in the termite mound samples against the respective parent material could be due to the high
organic matter content in the termite mound samples as well as the increase in the iron oxide
concentration. They both get enriched in phosphorus, first one being available and second one
being unavailable forms (Mishra et al., 2013). Termite mound also shows enrichment of various
trace and nutrient elements such as Ba, V, Co, Cu, Ni, Zn and Zr. Nutrient enrichment in the
mounds samples could be due to the enrichment of organic matter by the activity of termites in
Biological Weathering and Geochemical Fractionation by Termites: A Case Study of Loessic Sediments from
Jawaharlal Nehru University, New Delhi, India: Singh et al.
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the mound and preferential selection of fine soil particles (Liu et al., 2007; Mills et al., 2009).
Organic matter and clays provide adsorption sites for metal which could be the reason for the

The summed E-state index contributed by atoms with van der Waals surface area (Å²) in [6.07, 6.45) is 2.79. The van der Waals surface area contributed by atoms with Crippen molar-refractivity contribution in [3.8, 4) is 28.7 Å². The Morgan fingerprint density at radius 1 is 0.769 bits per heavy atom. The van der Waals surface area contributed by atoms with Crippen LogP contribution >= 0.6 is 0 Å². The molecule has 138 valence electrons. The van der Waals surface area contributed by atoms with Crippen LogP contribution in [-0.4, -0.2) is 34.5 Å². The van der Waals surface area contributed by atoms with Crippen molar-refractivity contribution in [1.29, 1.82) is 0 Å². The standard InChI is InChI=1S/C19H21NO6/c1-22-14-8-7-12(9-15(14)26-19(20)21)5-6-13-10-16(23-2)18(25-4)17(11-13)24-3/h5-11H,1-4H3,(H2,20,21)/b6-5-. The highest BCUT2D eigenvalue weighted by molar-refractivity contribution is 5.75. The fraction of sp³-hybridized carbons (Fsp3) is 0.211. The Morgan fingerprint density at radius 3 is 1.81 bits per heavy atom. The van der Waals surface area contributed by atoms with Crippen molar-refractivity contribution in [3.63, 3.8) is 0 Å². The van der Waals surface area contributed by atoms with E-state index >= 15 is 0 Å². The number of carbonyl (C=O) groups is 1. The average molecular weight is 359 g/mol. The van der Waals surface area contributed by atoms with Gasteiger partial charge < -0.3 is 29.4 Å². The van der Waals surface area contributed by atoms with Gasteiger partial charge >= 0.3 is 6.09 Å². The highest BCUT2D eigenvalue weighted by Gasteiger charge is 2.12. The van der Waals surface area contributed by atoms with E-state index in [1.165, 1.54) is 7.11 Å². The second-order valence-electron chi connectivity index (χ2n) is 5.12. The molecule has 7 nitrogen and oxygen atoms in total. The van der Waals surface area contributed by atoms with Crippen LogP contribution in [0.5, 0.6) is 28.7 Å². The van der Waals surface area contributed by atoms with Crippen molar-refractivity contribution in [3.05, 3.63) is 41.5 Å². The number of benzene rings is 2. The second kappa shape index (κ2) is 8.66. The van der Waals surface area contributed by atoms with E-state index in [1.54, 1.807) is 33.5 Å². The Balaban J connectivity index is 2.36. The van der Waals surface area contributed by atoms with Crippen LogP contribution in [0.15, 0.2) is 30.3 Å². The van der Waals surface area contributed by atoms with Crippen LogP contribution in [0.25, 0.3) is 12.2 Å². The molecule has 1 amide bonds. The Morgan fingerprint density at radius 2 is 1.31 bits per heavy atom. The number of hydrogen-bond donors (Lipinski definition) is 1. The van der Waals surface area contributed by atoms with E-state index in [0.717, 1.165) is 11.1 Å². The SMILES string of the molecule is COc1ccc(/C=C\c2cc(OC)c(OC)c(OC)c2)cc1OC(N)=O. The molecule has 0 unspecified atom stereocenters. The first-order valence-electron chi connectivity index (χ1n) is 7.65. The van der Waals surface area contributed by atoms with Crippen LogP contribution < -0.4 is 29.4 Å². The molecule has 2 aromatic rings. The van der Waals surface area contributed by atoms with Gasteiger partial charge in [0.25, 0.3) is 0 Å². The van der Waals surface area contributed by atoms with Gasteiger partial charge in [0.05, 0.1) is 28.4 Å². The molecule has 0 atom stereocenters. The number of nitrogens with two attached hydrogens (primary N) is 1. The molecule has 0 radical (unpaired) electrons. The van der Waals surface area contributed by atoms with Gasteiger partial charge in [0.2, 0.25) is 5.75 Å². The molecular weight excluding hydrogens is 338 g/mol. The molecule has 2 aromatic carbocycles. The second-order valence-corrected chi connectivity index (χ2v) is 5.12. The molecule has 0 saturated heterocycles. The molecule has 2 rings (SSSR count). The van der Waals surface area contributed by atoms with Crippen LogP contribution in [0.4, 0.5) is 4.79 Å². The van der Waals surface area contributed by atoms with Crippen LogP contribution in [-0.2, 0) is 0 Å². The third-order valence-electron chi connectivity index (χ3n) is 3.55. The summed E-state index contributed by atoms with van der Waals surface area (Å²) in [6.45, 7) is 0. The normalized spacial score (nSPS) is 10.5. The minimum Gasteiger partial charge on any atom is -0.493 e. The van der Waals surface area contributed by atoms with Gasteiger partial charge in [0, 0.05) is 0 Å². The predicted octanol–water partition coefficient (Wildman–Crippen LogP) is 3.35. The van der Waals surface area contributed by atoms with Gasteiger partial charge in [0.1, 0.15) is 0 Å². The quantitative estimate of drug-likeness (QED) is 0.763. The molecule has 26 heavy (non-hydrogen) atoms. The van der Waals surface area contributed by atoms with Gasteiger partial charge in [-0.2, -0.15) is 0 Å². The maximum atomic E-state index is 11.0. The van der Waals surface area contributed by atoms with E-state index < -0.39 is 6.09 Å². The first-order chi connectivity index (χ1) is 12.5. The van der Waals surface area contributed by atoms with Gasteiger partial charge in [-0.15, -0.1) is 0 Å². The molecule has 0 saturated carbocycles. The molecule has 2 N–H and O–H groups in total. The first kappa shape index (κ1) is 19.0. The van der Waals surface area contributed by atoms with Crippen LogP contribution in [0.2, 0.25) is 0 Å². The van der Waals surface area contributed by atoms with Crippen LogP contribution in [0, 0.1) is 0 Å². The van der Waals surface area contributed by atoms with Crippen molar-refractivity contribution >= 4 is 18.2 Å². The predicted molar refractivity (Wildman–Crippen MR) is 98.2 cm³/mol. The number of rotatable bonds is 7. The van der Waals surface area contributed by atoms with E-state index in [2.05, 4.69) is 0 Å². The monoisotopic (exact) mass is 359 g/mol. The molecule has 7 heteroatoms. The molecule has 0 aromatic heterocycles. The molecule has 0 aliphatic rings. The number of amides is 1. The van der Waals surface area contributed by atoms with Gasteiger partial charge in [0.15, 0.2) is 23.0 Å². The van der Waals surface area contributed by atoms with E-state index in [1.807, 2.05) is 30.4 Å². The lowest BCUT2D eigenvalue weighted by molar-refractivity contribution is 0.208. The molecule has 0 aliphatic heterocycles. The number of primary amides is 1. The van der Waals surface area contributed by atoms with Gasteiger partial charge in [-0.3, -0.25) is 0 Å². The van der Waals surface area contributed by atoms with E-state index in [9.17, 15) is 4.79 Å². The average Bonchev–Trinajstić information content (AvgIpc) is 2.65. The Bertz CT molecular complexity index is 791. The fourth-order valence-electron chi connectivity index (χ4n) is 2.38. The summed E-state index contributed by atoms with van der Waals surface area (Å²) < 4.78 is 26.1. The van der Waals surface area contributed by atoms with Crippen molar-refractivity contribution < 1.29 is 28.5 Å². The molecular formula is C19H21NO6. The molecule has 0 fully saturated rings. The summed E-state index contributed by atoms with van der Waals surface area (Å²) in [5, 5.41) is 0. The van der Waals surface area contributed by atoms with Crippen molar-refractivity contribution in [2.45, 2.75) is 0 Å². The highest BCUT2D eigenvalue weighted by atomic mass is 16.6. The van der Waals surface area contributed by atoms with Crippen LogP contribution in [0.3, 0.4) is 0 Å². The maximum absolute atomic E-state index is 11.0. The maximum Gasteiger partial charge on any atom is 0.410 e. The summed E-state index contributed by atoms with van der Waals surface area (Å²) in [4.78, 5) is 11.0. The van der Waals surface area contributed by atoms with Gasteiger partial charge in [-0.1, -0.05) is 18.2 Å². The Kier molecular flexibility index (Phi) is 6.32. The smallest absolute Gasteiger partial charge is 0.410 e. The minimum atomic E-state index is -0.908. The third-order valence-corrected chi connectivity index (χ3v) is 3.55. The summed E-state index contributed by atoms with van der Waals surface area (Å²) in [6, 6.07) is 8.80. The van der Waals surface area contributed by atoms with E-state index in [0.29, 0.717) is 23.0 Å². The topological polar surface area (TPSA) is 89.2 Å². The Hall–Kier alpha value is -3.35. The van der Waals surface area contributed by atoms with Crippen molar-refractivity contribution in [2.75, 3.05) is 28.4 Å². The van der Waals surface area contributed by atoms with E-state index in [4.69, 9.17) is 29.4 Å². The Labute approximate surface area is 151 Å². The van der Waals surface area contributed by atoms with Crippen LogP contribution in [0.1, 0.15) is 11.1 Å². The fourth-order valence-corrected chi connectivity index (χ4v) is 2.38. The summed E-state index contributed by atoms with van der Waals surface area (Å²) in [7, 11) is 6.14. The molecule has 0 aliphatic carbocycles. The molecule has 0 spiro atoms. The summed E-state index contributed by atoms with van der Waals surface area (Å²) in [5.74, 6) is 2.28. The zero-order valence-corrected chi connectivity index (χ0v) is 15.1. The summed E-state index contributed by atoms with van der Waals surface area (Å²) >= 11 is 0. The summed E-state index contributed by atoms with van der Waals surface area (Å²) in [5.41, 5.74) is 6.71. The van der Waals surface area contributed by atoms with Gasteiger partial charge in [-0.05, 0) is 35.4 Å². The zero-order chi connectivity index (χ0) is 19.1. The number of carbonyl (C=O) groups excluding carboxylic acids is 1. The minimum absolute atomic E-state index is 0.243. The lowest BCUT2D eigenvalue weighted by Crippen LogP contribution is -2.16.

enrichment of major and trace elements (Fig. 6 and 7).
Fig. 6: Variation digrams of various elements with clay percent.
Also, many trace elements such as Co, Ni, Cu, Zn are found in metalloproteins which are
vital for the metabolic processes (Frausto da Silva and Williams, 2001). Co is a key requirement
for gut bacteria in the termites (Milewski and Diamond, 2000). Ti and Zr seem to have
concentrated due to depletion of silica rich coarser grains (e.g., quartz), and in a result relative
increase in the silt size Ti and Zr phases of the sediments (Tripathi and Rajamani, 1999).
CONCLUSION
The observations from the present study on the termite mound samples suggest that (1)
bioturbation caused by the action of termite results in the fining of the soils samples compared to